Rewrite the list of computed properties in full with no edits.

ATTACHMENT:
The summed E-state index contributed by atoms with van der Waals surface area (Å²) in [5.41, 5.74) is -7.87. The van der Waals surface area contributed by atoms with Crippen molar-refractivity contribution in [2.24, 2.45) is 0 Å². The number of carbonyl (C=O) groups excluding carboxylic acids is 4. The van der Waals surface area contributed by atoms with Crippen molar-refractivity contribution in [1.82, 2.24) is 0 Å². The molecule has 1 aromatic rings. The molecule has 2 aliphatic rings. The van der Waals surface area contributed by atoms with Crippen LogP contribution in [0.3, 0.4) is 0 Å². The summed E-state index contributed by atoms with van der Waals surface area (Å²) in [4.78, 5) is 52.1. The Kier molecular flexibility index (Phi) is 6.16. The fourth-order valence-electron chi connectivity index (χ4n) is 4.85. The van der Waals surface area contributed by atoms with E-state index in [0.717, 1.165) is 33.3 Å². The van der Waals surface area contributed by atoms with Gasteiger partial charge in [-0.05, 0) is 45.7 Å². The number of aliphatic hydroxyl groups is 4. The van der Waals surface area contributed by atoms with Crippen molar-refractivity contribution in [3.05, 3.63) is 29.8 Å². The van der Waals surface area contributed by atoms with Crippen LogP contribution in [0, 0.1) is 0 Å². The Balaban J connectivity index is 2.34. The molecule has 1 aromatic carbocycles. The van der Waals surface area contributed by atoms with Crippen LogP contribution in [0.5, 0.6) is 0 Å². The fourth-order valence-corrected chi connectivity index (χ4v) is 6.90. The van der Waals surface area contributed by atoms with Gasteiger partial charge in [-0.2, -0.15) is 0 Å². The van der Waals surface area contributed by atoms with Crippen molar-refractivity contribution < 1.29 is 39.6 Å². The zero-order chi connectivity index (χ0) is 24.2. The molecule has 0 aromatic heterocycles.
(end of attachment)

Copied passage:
The summed E-state index contributed by atoms with van der Waals surface area (Å²) in [5.41, 5.74) is -7.87. The van der Waals surface area contributed by atoms with Crippen molar-refractivity contribution in [2.24, 2.45) is 0 Å². The number of carbonyl (C=O) groups excluding carboxylic acids is 4. The van der Waals surface area contributed by atoms with Crippen molar-refractivity contribution in [1.82, 2.24) is 0 Å². The molecule has 1 aromatic rings. The molecule has 2 aliphatic rings. The van der Waals surface area contributed by atoms with Crippen LogP contribution in [0.3, 0.4) is 0 Å². The summed E-state index contributed by atoms with van der Waals surface area (Å²) in [4.78, 5) is 52.1. The Kier molecular flexibility index (Phi) is 6.16. The fourth-order valence-electron chi connectivity index (χ4n) is 4.85. The van der Waals surface area contributed by atoms with E-state index in [0.717, 1.165) is 33.3 Å². The van der Waals surface area contributed by atoms with Gasteiger partial charge in [-0.05, 0) is 45.7 Å². The number of aliphatic hydroxyl groups is 4. The van der Waals surface area contributed by atoms with Crippen molar-refractivity contribution in [3.05, 3.63) is 29.8 Å². The van der Waals surface area contributed by atoms with Crippen LogP contribution in [0, 0.1) is 0 Å². The Balaban J connectivity index is 2.34. The molecule has 1 aromatic carbocycles. The van der Waals surface area contributed by atoms with Crippen LogP contribution in [0.5, 0.6) is 0 Å². The fourth-order valence-corrected chi connectivity index (χ4v) is 6.90. The van der Waals surface area contributed by atoms with Gasteiger partial charge in [-0.2, -0.15) is 0 Å². The van der Waals surface area contributed by atoms with Crippen molar-refractivity contribution < 1.29 is 39.6 Å². The zero-order chi connectivity index (χ0) is 24.2. The molecule has 0 aromatic heterocycles.